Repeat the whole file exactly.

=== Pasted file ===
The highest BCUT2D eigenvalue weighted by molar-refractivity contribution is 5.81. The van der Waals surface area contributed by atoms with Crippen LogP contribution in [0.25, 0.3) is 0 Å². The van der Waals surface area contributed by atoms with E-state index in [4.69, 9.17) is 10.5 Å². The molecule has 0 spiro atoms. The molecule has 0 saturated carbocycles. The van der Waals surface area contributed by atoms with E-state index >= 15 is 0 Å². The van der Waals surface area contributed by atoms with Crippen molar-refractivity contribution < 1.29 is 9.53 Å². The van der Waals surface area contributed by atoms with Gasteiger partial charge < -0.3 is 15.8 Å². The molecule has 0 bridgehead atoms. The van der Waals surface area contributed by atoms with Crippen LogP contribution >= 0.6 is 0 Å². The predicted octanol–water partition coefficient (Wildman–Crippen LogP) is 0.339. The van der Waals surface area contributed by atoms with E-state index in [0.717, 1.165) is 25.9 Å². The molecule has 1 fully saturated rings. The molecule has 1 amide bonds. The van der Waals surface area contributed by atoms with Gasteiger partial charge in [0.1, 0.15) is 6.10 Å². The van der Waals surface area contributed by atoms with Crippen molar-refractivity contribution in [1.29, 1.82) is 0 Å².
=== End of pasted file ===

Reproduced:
The highest BCUT2D eigenvalue weighted by molar-refractivity contribution is 5.81. The van der Waals surface area contributed by atoms with Crippen LogP contribution in [0.25, 0.3) is 0 Å². The van der Waals surface area contributed by atoms with E-state index in [4.69, 9.17) is 10.5 Å². The molecule has 0 spiro atoms. The molecule has 0 saturated carbocycles. The van der Waals surface area contributed by atoms with E-state index >= 15 is 0 Å². The van der Waals surface area contributed by atoms with Crippen molar-refractivity contribution < 1.29 is 9.53 Å². The van der Waals surface area contributed by atoms with Gasteiger partial charge < -0.3 is 15.8 Å². The molecule has 0 bridgehead atoms. The van der Waals surface area contributed by atoms with Crippen LogP contribution >= 0.6 is 0 Å². The predicted octanol–water partition coefficient (Wildman–Crippen LogP) is 0.339. The van der Waals surface area contributed by atoms with E-state index in [0.717, 1.165) is 25.9 Å². The molecule has 1 fully saturated rings. The molecule has 1 amide bonds. The van der Waals surface area contributed by atoms with Gasteiger partial charge in [0.1, 0.15) is 6.10 Å². The van der Waals surface area contributed by atoms with Crippen molar-refractivity contribution in [1.29, 1.82) is 0 Å².